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BP to set up 3,500 fuel stations in India

NEW DELHI (Reuters) - Global oil major BP will set up 3,500 fuel stations in India, becoming the second overseas firm drawn to the rising demand for gasoil and gasoline in the world’s fastest growing major economy.

BP logo is seen at a fuel station of British oil company BP in St. Petersburg, October 18, 2012. REUTERS/Alexander Demianchuk/Files

India is replacing China as the driver of global oil demand growth and there is enormous scope for fuel demand to increase over the next decade as the Indian economy expands and a rising middle class obtain access to motor vehicles.

“We will shortly issue them (BP) a letter permitting them to set up 3,500 retail outlets,” an oil ministry spokesman told Reuters on Thursday.

Another oil ministry official said the letter granting BP permission to sell fuels could be issued by Friday.

India’s oil consumption is seen rising by 6 million barrels per day (bpd) to about 10 million bpd by 2040, according to the International Energy Agency.

“BP sees a strong future for transportation fuels in India. We are keen to be involved in this market and contribute to its development,” a BP India spokeswoman said in an email reply.

She confirmed that BP had sought the Indian government’s approval to sell petrol and diesel.

India’s fuel demand rose by 11.6 percent in 2015/16, its highest rate in at least 16 years.

European oil major RoyalDutch Shell has 82 fuel stations in India, a retail market dominated by state refiners that own 93 percent of the 56,190 outlets in the country.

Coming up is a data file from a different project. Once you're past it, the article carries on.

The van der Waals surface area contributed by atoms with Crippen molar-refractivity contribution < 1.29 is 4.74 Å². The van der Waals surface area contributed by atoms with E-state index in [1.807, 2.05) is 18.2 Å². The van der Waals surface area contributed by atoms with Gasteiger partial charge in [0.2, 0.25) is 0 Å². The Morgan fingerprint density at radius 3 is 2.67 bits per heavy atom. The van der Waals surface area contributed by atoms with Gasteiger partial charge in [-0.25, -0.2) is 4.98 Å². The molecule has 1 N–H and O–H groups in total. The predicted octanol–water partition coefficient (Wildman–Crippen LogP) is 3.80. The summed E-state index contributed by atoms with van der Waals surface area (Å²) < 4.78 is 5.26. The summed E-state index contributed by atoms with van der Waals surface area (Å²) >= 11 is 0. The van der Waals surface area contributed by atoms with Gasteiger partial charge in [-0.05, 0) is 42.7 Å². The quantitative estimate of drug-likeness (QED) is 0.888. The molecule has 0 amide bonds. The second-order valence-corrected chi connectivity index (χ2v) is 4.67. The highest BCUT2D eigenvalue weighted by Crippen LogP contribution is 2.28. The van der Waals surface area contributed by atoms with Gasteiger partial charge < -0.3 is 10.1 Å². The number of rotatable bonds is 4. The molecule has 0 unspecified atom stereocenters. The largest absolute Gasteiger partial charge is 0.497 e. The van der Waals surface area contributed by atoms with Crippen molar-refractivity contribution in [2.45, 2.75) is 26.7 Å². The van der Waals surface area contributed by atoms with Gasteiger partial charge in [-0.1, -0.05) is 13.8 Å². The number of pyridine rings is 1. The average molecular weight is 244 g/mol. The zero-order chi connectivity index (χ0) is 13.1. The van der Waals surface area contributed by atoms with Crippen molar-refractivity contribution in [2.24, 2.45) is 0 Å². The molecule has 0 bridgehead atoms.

Oil minister Dharmendra Pradhan in June said global oil majors including Saudi Aramco and Total plan to tap the retail fuel market in India.

Indian fuel markets could be a lucrative prize for BP, which reported a 45 percent drop in second-quarter earnings. It has also received an Indian licence for jet fuel sales.

It is not clear from where BP will source fuels for local sales. India’s pricing formula gives higher profits to retailers with refining plants or domestic supply sources.

“BP already has a tie up with Reliance on the gas side so there is a possibility they may strengthen this relationship further to the downstream side of the business,” said Tushar Tarun Bansal, director at Singapore based consultancy Ivy Global.

BP in 2011 acquired a 30 percent stake from Reliance Industries in some exploration blocks and formed a gas sourcing and marketing tie-up with the Indian conglomerate.

“Any refining or product sale tie-up with BP will suit Reliance which recently decided to exit from the African market, leaving it to explore new geographies and clients for its fuel,” Bansal said.

Reliance, owner of the world’s biggest refining complex, currently has a small share in the local fuel market.

Bansal said BP’s entry into retail fuel sales may not immediately dent state refiners’ market share as rising Indian fuel demand has the potential to absorb a new player.

“Moreover, they cannot open 3,500 retail stations overnight”.

Reporting by Nidhi Verma; Editing by Elaine Hardcastle